The talk was illustrated with examples of both types of chair and members of the audience brought photographs of their own chairs for identification and comment. The speaker gleaned valuable information from this two-way dialogue which will contribute to the understanding of this important activity.



William Sargeant and his chairs

May 2016Lincolnshire chairs Windsor ladder-back rush seat Caistor Sleaford Grantham

Vernacular Architecture
Annual VAG conference hosted by SLHA in Lincoln

The recently formed SLHA Buildings Recording Team welcomed over 80 members of the Vernacular Architecture Group to Lincoln for a 4-day conference from 29 March to 1 April. All the local arrangements for the conference, including the extensive site visits, were made by the team.

The first visit embraced buildings of varied types and of various periods on the lower part of Lincoln's High Street (Stonebow, High Bridge, 195 High Street, Whitefriars, Unitarian Chapel, John of Gaunt's Palace, St Mary's Guildhall and St Andrew's Row).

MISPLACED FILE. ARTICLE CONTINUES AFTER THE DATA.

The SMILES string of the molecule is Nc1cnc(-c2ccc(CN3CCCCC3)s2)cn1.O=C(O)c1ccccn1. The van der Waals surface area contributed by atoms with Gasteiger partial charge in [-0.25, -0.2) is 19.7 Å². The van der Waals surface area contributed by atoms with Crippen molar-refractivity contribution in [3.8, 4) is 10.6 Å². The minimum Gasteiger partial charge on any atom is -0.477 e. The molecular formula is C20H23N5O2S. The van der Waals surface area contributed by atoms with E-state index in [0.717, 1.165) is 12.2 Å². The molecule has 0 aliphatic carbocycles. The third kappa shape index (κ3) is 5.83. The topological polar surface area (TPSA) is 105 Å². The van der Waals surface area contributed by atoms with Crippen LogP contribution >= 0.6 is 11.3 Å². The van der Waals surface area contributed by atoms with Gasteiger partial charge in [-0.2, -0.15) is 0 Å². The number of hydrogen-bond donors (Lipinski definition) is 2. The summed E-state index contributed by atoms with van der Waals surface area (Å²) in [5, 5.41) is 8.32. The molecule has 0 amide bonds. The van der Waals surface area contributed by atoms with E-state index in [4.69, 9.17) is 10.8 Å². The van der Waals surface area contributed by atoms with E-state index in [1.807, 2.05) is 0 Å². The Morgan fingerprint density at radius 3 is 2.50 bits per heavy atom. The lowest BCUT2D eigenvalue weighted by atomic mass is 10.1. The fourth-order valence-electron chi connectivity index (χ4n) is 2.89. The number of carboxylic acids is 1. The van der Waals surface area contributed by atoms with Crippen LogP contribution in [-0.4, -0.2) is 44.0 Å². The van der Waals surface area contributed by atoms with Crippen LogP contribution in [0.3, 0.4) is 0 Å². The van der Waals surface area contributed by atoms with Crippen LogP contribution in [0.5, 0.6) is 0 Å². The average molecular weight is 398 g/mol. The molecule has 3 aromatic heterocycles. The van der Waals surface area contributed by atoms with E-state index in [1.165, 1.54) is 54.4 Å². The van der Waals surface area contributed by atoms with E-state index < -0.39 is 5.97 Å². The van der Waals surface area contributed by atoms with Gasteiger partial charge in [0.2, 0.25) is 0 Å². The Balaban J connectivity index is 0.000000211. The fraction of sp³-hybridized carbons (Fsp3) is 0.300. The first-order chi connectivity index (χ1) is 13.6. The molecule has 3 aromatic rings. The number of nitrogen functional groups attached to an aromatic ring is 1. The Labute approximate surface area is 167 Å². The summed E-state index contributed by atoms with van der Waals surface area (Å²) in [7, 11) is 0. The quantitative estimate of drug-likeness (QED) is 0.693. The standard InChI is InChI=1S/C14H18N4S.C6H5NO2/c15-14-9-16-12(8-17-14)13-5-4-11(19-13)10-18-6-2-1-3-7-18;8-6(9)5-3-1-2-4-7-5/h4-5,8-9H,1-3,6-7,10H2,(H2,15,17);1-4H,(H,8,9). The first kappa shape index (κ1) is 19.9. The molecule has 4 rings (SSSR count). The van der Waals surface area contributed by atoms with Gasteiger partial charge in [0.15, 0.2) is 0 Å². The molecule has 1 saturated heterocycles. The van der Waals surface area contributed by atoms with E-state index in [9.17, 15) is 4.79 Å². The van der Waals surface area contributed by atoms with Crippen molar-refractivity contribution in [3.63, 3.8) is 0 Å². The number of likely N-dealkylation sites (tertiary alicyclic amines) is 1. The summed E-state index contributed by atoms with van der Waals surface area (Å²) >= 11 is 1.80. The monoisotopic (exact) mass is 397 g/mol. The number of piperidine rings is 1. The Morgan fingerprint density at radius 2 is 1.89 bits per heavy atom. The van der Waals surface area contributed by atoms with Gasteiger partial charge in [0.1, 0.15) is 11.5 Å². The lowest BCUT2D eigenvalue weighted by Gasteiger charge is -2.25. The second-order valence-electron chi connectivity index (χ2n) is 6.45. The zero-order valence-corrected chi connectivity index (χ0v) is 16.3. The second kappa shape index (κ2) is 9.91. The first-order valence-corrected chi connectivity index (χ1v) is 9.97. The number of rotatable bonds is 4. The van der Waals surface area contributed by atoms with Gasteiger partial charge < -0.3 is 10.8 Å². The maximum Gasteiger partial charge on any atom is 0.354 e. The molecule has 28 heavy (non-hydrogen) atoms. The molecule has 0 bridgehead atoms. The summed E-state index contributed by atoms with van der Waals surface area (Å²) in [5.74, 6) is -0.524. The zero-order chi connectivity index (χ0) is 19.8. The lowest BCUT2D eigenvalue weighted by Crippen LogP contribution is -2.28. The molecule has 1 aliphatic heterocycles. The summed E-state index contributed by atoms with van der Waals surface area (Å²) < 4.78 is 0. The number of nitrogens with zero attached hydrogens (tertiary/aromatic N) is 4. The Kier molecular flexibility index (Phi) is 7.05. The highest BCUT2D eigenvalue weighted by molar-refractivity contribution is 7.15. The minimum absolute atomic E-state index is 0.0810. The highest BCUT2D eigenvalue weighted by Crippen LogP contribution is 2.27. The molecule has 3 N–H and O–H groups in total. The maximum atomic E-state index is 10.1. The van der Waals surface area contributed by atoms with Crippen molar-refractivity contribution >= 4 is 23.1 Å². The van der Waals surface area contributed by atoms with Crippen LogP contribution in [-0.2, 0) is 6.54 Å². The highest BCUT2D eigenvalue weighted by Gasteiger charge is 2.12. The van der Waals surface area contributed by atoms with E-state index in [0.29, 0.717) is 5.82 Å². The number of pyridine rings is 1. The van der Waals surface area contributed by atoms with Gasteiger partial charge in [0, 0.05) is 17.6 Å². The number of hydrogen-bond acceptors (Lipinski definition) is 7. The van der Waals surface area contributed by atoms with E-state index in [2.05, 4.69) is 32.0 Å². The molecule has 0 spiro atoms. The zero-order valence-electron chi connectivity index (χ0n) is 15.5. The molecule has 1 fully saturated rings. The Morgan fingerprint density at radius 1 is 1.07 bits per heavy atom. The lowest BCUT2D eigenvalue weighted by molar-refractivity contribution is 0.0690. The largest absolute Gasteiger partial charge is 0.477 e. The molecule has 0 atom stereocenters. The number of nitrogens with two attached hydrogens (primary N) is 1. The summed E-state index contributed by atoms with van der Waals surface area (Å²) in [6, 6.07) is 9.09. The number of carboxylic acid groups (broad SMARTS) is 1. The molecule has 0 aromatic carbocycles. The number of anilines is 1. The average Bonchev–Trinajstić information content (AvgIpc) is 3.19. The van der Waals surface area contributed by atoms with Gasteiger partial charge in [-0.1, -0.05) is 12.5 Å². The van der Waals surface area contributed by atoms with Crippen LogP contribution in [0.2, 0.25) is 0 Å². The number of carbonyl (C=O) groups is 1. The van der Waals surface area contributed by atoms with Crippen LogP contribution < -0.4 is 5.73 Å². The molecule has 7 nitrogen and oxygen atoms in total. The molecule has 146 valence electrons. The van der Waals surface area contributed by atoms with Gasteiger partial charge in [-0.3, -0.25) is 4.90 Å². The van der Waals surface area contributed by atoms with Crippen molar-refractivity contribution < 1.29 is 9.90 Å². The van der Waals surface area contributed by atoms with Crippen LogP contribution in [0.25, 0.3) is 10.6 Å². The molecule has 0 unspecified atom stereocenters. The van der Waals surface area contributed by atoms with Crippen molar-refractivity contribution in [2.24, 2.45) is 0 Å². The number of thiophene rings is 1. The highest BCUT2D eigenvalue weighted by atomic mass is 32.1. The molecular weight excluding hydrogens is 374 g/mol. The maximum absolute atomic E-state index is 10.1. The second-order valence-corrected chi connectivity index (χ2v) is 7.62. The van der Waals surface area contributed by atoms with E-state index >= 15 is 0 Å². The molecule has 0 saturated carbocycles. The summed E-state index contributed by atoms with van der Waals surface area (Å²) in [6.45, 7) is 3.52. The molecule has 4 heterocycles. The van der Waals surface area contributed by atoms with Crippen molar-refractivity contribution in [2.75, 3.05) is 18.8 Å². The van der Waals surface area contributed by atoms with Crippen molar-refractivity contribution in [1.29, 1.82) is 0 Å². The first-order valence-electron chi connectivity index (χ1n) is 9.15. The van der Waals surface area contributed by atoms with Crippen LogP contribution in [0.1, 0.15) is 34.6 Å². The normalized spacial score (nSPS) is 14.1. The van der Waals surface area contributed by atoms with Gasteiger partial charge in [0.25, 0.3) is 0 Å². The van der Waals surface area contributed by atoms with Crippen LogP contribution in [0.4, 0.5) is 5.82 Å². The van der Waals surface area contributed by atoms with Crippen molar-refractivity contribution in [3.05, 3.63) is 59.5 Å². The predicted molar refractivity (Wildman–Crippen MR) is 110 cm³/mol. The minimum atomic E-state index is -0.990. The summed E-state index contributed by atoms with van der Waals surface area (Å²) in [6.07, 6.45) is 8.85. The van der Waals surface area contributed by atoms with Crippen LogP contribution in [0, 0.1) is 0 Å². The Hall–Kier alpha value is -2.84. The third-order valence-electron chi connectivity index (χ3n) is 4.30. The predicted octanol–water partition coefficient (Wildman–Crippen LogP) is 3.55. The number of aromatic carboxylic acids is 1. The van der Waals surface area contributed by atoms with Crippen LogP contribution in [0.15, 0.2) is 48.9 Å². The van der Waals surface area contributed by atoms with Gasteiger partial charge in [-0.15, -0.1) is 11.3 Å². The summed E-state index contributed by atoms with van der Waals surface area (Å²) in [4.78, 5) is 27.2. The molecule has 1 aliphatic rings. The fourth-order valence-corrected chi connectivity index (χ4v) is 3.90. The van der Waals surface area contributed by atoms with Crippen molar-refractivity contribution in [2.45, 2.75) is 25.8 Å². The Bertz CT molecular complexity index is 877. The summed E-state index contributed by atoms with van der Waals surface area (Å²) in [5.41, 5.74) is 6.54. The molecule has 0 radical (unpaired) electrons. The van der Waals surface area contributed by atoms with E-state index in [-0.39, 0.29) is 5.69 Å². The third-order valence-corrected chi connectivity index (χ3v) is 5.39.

The second day began at Stamford Stone Company sites in Clipsham and Helpston where premium grade Clipsham Stone is quarried and then fabricated for a wide range of functional and decorative items. This was followed by visits to properties in Stamford (12 Barn Hill, All Saints Church, 6 Red Lion Square, St John Baptist Church, 10 High Street, 16/17 St Paul's Street and Browne's Hospital) and the opportunity to follow a trail around the town centre featuring the varieties of stone in use.

Thursday morning offered visits to buildings in uphill Lincoln (Deloraine Court, No.6 Eastgate, Nos 1, 3 and 10 Bailgate, Nos 29, 39 and 46/47 Steep Hill) – some of the oldest domestic structures in the city.

Hackthorn, six miles north of Lincoln, was the focus of the afternoon‘s visit. Late 18th-century stables and farm buildings, the church of St Michael and the core of the village were examined.